Sturza's excellence was acknowledged in massive fashion in 2006 when she was named Athletic Director of the Year for the Tri Valley Conference and Oregon's 3A classification — then Oregon's overall Athletic Director of the Year.

In 2011, she was inducted into the Oregon Athletic Directors Hall of Fame and also into the Redmond High School Hall of Fame.

Carrie (Hawes) Preston, class of 1995

A record-setting powerhouse of an athlete, Carrie (Hawes) Preston left a lasting imprint on MHS sports. She was a dangerous hitter in volleyball, earning all-league status her junior and senior seasons. In the spring of her junior year, she set the school's high jump record of 5-3, a mark which stood for 13 years. She placed sixth at state in the event.

It was in basketball, however, that Preston was the most dominant. A strong rebounder and scorer, Preston earned all-league honors from her sophomore through senior seasons. As a junior, she set a Madras single-game scoring record of 39 points, eventually earning honorable mention all-state. As a senior, Preston was the Tri-Valley Conference MVP and earned second- team, all-state honors.

Preston received a full-ride scholarship to Portland State, where she led the Vikings in rebounding her junior and senior years, and in scoring her senior season. She was first-team all-Big Sky Conference as a senior.

Brian Miller, class of 1998

A multisport all-stater, Brian Miller was one of the most talented all-around athletes in school history. He started with a bang, winning the individual title in the 3A boys state golf tournament as a freshman, leading the Buffs to the team championship. As a sophomore, he earned honorable mention all-state as a punter, and honorable mention all-league in basketball.

As a junior, Miller earned second team all-state in two sports: football and basketball; helping to lead the Buffs to a second-place finish in the 3A state basketball tournament. Health issues impacted his senior year, but he still earned first team all-state in basketball and was first team all-tournament as the Buffs finished fifth. He capped his high school career as it began: as co-champion of the 3A boys golf tournament, leading MHS to a third-place team finish.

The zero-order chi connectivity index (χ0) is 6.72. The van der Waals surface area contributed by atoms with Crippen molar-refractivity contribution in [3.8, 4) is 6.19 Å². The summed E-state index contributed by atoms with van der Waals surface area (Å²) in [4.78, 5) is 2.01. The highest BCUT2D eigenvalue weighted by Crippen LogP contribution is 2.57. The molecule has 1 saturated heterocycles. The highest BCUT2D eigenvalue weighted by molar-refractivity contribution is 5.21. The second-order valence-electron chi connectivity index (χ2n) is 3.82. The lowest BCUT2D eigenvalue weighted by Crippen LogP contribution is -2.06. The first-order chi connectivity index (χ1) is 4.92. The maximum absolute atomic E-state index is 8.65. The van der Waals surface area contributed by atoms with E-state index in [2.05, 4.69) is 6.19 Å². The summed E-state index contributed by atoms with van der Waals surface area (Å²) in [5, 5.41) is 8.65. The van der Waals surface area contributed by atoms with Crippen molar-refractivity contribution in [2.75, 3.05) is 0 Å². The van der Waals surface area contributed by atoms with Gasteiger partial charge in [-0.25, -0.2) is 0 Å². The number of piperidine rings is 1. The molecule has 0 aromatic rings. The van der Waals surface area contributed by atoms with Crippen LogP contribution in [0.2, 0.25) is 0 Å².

Miller received a golf scholarship to San Diego State University. Playing three years there and one year at Saddleback Community College, he won several collegiate events. He played professional golf for 13 years, a career highlighted by a PGA tour event, the 2008 Sony Open.

The 1976-77 Girls Basketball Team

Led by a talented core of seniors, the Madras White Buffalos girls basketball team of 1976-77 put together a stellar 22-1 season, then played clutch ball to win the 2A state tournament, held in Coos Bay.

Coached by Dave Wiles, the Buffalos topped Coquille in the state tourney opener 50-47, then beat Yamhill-Carlton in the semifinals 43-35. In the back-and-forth title game, Madras beat Rogue River 43-41 to claim the trophy.

The depth of the team was extraordinary. Even with key senior starter Fran Moses missing much of the season to injury, the Buffs had plenty of firepower to crush nearly everyone on their schedule.

Fellow seniors, guard Kim Manion and post Barb Earl, led the way as the squad rolled through the regular season, rarely being tested. Their only loss came late in the season, to the rival and '76 state champ Crook County, in Prineville. The Buffalos beat the Cowgirls when it mattered most — in overtime at the district tournament — to secure the invite to state. At state, Manion was named first team all-tournament and Moses second team. A testament to this squad's talent, five members would play basketball at the collegiate level: Manion, Moses, Earl, Mary Nelson and Joanie Hatfield.

The class of 2018 joins last year's inaugural class in the hall of fame.

Last year's class included: Jacoby Ellsbury ('02); Bonnie Souers ('72), Larry Fivecoat ('55); Bill Machamer ('54); Ole Johnson (boys basketball coach from 1951-61); Dominique Easterling ('04); Kim (Manion) Pittsley ('77), Ryan Boyle ('92). and the 1953-54 boys basketball team.